But when you get down to it, shit’s complicated. And I bet you anything that no matter how enlightened we may be by then, we won’t have figured out how to make a universe with constants such that sentient life can develop without anything happening in the universe that could be dangerous to them. And we won’t have figured out how to set up a stable biosphere without predators and bugs and diseases that make people’s lives both unpleasant and considerably shorter. And we won’t have figured out how to externally influence a society so that they don’t form tribes and cliques and develop prejudices and bigotry and so on.
So you may have gathered by this point that there is one thing I’ve implied but never yet stated: God is neither omnipotent nor omniscient. (And yes, I make this claim as an atheist.)
Seriously, though. There is so much invested in the idea that God is literally perfect. Bullshit. Nobody’s perfect. And when you’re making an entire goddamn universe, I guarantee you that you fucked something up. Maybe the speed of light is off, and it’s all gonna fall apart 80 quadrillion years earlier than it needed to; maybe you ended up with two species too close together, and one annihilated the other’s planet.
Point is, if God isn’t perfect, then there’s a lot more room to cut him some slack. Maybe he tried to fix some bad stuff earlier and it backfired, because shit’s complicated. Maybe that made him reluctant to try again, and maybe he was wrong and missed a chance where he could have actually fixed it. Maybe he tried to get his message through as best he could, and so we got Jesus and the Bible. And maybe the Bible got sort of written, and then there were a couple other guys who wrote stuff God didn’t really want in the Bible, and it got in anyway, and some important stuff got dropped because it was humans who decided what was canon, and at that point, what’s he gonna do, make another human avatar and do all that again?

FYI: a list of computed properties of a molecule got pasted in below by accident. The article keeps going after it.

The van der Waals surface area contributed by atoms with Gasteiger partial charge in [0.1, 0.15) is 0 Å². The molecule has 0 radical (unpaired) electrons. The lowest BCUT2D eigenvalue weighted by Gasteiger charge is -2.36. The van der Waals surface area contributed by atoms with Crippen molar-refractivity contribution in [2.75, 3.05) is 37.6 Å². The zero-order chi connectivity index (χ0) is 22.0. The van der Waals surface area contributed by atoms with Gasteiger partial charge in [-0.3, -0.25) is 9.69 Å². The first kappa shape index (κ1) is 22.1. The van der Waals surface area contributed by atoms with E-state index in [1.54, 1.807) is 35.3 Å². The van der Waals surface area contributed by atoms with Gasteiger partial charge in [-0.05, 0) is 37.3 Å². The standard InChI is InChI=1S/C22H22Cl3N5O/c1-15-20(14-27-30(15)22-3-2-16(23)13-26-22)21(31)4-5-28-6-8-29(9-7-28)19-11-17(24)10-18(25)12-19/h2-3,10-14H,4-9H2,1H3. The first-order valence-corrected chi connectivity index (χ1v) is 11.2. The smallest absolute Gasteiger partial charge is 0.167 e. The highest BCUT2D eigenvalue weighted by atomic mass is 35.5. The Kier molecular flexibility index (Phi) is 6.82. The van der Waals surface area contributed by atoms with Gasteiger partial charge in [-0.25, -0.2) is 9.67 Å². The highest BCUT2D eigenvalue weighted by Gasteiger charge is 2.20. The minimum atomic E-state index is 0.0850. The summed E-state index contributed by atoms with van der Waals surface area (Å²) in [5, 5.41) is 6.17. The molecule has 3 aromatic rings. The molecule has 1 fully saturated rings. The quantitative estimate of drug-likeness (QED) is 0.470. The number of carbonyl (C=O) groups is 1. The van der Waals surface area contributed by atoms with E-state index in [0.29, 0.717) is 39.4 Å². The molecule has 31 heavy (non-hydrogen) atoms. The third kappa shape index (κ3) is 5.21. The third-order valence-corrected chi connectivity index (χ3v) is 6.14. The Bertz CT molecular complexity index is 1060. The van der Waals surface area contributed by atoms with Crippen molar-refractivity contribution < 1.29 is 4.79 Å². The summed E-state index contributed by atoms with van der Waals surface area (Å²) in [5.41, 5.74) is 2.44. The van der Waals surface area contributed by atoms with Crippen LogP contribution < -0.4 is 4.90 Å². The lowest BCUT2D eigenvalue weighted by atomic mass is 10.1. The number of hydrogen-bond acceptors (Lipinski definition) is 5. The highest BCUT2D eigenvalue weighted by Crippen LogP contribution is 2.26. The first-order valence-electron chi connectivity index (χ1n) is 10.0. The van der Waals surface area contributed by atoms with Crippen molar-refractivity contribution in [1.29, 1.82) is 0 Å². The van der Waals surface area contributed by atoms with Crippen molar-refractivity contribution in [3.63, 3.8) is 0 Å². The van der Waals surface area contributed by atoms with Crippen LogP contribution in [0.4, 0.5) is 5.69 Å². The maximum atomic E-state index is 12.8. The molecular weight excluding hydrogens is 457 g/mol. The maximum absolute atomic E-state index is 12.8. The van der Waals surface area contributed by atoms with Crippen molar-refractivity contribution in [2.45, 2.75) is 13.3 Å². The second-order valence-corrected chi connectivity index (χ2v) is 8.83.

So — again, as an atheist — I would say that I could actually probably get behind that god. I mean, I don’t believe he exists, but that’s a god where I can say, if he does exist, I’m cool with him. Because that’s a religious view that acknowledges that any deity out there needs our forgiveness and understanding as much as we supposedly have his.
I’ve probably chased away 70% of my audience. Depending on whom you read, maybe the idea of God lacking either in omniscience or in omnipotence makes you antsy. Especially when atheists find these god concepts more appealing, as in the couple of comments I’ve pasted here. Especially on Easter weekend!
Alternatively, maybe these modifications to the classical formulation of God seem superior to other formulations. This would be consistent with the Mormon transhumanist New God Argument as well(which was addressed by Sam Harris with a bit of a Mormon twist, actually).
…For me, I find that, like the commenters above, I could sympathize and identify with such a god. If I had traditional faith, I recognize I might be offended by these notions, but I don’t, and so I find these notions to be awesome — in the original sense of the word.
I guess, one of my “hangups” with formulations of deity that are more popularly espoused (especially the kinds in non-LDS Christianity — or even the LDS Christian kind) is that they don’t seem to fit with reality — at least as I experience it. And so theodicies and goyologies seem like a way to mash the complexities of reality into unsatisfactory worldview boxes. A traditional Easter story or traditional Epiphany doesn’t speak to me. Real life just doesn’t seem that wonderful.
Perhaps when people insist that the church is true, but people aren’t (with its attendant problems) or something similar, we might instead argue that maybe the reason why God allows certain things to happen is because he’s learning too.
Or maybe you can just go back to your Easter celebration…